Here are some things of note to set the table for the game against the Rockets.

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The Difference: New York Knicks 104, Dallas Mavericks 97

Posted by Rob Mahoney on February 20, 2012 under Recaps | 6 Comments to Read

Screen shot 2012-02-20 at 10.33.03 AM

Box ScorePlay-by-PlayShot ChartGame Flow

TeamPaceOff. Eff.eFG%FTRORRTOR
Dallas94.0103.251.921.035.017.7
New York110.653.520.934.116.8

You know the drill. The Difference is a reflection on the game that was, with one bullet for every point in the final margin.

  • Let this game be a healthy reminder: Although the Mavs typically perform quite well in crunch time, their closing execution isn’t infallible. Jason Terry (13 points, 5-13 FG, six assists, seven rebounds) can still fall prey to a simple missed jumper. A weird defensive sequence can still result in an uncontested Tyson Chandler (14 points, 5-7 FG, 10 rebounds, three blocks) dunk. A lot goes on in the waning moments of a close game, and though Dallas performs in those situations at a higher level than most, they’re not immune to games like this — games when all the magic flows through the heart and hands of an opponent, leaving none for that final, improbable comeback.
  • Two things stuck out to me in this particularly wonderful performance from Jeremy Lin (28 points, 11-20 FG, 3-6 3FG, 14 assists, four rebounds, five steals, seven turnovers): his range and his poise. I, like many others, saw Lin’s occasional three-point makes as an aberration. Lin, after all, is only shooting 32 percent from three-point range to date, even with some alleged outliers inflating his percentage. But there’s something to be said about his confidence beyond the arc, and on this occasion among several others, his impressive accuracy. Maybe he’s a bit streaky from long range at this point in his career, but he’s still emerged from the bench with a reasonably formed jumper, capable of putting pressure on opposing defenses and offering him a crucial tool to play off of Amar’e Stoudemire and Carmelo Anthony. But Lin’s poise — in the face of Shawn Marion’s length, in the face of scrambled coverages, in the face of heavy defensive pressure, in the face of a ticking clock — is really and truly remarkable. I don’t think the Mavericks failed as a team defense, largely because Lin didn’t fold under any reasonable amount of defensive pressure. Dallas came in with a strategy, Rick Carlisle altered it on the fly, and it still didn’t pan out. Such can be expected when a team sees a white-hot opponent on the court for (essentially) the first time, and such can certainly be the case with a player as resilient as Lin.
  • Also, as a general footnote on Lin: Don’t sweat the turnovers, at least in terms of Lin’s overall development. Those high turnover marks have a habit of popping up for any aggressive young player, particularly when they’re thrust into a dominant offensive role. Pace, position, and ball dominance all play a big role in bringing Lin’s turnover marks to a swell, even though — on a per-possession basis — his overall turnover marks are comparable to that of Rajon Rondo, Ricky Rubio, and Andre Miller. Curbing those turnovers would do a lot for the Knicks’ offense as a whole, but it’s really not much of an issue so long as Lin remains productive overall.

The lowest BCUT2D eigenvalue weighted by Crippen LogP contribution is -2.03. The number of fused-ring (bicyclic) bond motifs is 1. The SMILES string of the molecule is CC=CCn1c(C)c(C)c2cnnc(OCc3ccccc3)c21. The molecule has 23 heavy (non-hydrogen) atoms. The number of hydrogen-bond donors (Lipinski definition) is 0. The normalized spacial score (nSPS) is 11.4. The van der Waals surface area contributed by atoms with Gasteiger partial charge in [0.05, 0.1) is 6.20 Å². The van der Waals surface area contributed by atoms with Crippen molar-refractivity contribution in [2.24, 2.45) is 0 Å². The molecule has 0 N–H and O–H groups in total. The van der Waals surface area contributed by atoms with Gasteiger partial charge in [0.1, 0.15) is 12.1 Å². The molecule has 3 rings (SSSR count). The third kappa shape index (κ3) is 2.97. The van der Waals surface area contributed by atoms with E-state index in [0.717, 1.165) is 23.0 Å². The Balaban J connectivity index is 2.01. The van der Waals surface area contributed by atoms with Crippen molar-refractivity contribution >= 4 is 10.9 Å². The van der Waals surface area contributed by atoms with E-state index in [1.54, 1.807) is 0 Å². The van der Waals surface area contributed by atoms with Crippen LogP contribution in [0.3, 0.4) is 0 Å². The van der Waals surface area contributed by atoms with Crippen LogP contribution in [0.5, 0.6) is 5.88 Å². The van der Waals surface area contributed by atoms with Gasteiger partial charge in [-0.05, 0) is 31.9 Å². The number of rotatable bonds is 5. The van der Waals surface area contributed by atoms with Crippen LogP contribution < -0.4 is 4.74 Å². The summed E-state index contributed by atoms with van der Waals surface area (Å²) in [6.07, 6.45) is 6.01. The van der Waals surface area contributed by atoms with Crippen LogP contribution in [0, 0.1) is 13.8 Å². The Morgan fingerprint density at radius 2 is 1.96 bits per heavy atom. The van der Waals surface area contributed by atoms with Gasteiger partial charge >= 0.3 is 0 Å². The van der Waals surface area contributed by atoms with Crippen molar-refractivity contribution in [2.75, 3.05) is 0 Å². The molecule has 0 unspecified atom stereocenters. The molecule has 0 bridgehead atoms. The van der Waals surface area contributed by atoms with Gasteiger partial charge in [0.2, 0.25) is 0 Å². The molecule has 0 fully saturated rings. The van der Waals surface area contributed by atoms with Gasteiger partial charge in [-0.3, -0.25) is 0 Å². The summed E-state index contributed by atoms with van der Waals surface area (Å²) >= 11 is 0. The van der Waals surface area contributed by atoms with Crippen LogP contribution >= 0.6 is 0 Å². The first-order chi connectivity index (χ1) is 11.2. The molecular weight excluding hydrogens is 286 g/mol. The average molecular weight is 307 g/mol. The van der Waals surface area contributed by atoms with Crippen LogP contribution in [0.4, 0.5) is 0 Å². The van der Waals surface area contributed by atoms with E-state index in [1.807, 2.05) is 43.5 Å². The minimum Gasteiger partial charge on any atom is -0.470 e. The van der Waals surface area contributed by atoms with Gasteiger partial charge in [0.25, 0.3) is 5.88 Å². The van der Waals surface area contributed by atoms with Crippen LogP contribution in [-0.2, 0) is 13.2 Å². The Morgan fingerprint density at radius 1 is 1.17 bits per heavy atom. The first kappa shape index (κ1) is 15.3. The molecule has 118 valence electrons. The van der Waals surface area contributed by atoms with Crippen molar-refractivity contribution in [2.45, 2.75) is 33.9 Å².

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Heard It Through the Grapevine

Posted by Rob Mahoney on December 7, 2010 under xOther | 2 Comments to Read

  • Zach Lowe names his award candidates with a quarter of the season in the books over at SI’s The Point Forward, and the Mavericks are well-represented.
  • Tyson Chandler on Jason Kidd (via Eddie Sefko of the Dallas Morning News): ““J-Kidd, he surprises me all the time. He keeps digging into that tank and pulling out tricks. One night he’s making every single pass. (In Utah), he’s making every single three. (Against Sacramento), he’s making every single defensive play. The guy’s amazing.”
  • Dirk casts his vote for the Mavs’ MVP.
  • Sam Amick profiled Tyson Chandler for NBA FanHouse, and hit on some of the familiar themes of Chandler’s season: his tremendous defensive impact, his recovery from injury, his time with Team USA, and his leadership.
  • Speaking of Chandler, he may end up missing tonight’s game with a stomach bug.
  • Anthony Tolliver, currently of the Minnesota Timberwolves and formerly a D-League staple, threw some praise and took a bit of a shot at current Texas Legend Rashad McCants (via Jerry Zgoda of the Minneapolis Star Tribune): “I knew he could score, but…He’s amazing, really, really good. It kind of lets you know if you’re super talented and don’t do the right things, you still won’t be in this league. You have to be a professional.”
  • An idea, courtesy of Noam Schiller of Both Teams Played Hard: Should Tyson Chandler be considered for the league’s Most Improved Player award? That likely depends on your interpretation of the meaning of the award, but if we’re going strictly by a difference in production between this year and last year, Chandler has to be up there. Then again, by that same logic, so does Blake Griffin.